viprataa (was Re: Sadhana)

john grimes grimesj at PILOT.MSU.EDU
Mon May 11 00:40:33 CDT 1998

>Charles, very illuminating analysis for viprataa.

>> If, as ShrI Grimes had pointed out that the prescribed way in
>>Advaitam is "Shruti, Yukti and Anubhava" then it seems to me that
>>vedAdhikAram and MokshAdhikAram are implicitly connected.  If only
>>male DvijAs are given access to Shruti, does it not follow that the
>>AdvAita MArgam is open only to those people?
>        Shruti does not always mean vedas. The essence of Shruti's
>can always be found in great works like bhagavad gita, yoga vasistha,
>upadesasaram and my favorite, upadeshasahasri. Therefore, one can
>get the import of Shruti from these texts if one is not eligible
>to read the upanishhad-s. This has been made clear by HH of Sringeri
>as well as that of Kanchi (See the books, The jagatguru answers
>and the voice of god, respectively).  Many of the puraNaa-s also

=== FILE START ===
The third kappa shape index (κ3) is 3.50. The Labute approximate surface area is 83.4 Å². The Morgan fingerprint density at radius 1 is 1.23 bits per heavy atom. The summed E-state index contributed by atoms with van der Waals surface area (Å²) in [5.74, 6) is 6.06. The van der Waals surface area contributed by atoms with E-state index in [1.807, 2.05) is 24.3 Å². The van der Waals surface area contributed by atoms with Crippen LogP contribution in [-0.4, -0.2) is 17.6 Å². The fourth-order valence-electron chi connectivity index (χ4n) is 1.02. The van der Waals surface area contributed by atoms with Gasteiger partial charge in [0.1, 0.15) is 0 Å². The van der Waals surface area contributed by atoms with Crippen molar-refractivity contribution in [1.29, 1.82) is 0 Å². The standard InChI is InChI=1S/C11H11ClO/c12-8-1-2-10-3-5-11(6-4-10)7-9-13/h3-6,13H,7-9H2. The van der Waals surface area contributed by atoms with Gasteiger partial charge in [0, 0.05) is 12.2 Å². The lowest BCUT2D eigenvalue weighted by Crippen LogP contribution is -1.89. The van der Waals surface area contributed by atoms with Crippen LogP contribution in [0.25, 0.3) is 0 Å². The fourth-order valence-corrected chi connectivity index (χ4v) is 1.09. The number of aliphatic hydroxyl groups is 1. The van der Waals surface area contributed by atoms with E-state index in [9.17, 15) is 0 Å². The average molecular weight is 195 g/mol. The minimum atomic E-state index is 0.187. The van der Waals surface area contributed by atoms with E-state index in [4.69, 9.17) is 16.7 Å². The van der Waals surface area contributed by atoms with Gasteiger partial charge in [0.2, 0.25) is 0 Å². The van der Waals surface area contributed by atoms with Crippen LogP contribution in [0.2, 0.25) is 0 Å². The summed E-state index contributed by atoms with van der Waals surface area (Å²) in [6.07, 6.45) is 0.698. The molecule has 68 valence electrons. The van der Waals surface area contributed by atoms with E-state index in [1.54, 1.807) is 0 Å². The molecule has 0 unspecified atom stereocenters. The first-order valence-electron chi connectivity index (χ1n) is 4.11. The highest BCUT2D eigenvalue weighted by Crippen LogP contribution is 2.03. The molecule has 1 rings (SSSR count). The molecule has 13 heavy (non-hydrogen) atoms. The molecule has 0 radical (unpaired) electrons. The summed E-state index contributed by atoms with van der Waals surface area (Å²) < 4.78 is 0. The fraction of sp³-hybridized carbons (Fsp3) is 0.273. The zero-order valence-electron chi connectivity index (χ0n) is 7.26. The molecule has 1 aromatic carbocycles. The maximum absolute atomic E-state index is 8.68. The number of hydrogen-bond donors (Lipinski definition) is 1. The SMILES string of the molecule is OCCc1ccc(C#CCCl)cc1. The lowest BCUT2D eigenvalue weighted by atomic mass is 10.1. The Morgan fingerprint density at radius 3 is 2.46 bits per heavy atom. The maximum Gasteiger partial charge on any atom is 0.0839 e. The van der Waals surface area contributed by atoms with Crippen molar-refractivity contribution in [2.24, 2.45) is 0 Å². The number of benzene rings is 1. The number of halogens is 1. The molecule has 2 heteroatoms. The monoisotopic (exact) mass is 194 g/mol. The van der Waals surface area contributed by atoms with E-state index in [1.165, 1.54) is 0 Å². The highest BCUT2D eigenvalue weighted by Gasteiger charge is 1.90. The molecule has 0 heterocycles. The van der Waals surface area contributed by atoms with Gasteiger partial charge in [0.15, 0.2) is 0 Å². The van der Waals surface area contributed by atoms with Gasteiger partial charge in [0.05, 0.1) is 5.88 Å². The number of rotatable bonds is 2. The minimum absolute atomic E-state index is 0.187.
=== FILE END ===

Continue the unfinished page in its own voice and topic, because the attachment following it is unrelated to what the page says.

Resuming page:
>give the import of Vedanta, as the recent posting from the
>Adhyatma Ramayana showed.

The verbal root vip-, which in the Veda meant, "trembling, quivering" and
to vipra - which means literally "the quivering one" is "the trembling
Vedic seer who is possessed (quivers with) the inspiring god(s)." See Jan
Gonda's study per this term in his The Vision of the Vedic Poets. It
appears that this term originally meant a moved, inspired, ecstatic and
entusiastic seer as the bearer or pronouncer of the vibrating, metrical
sacred words. The concepts of Vibration and mantras as spontaneous
manifestations seem to derive from this.

As Sadananda put it, one should be aware of ALL the meanings of a word and
then and only then, should one "guess" as to its use by a particular
author. One would be foolish to contend that "vipra" came to mean a
"brahmin" but, and there is the rub, what else does it mean and what
exactly did it mean to a particular individual at a particular time? And
when was his time? And who was he speaking to? And why? All these are
factors too. It seems as if the original meaning of the word should at
least be noted - especially since the person we were discussing seems to
have had an excellent grasp of those original texts.

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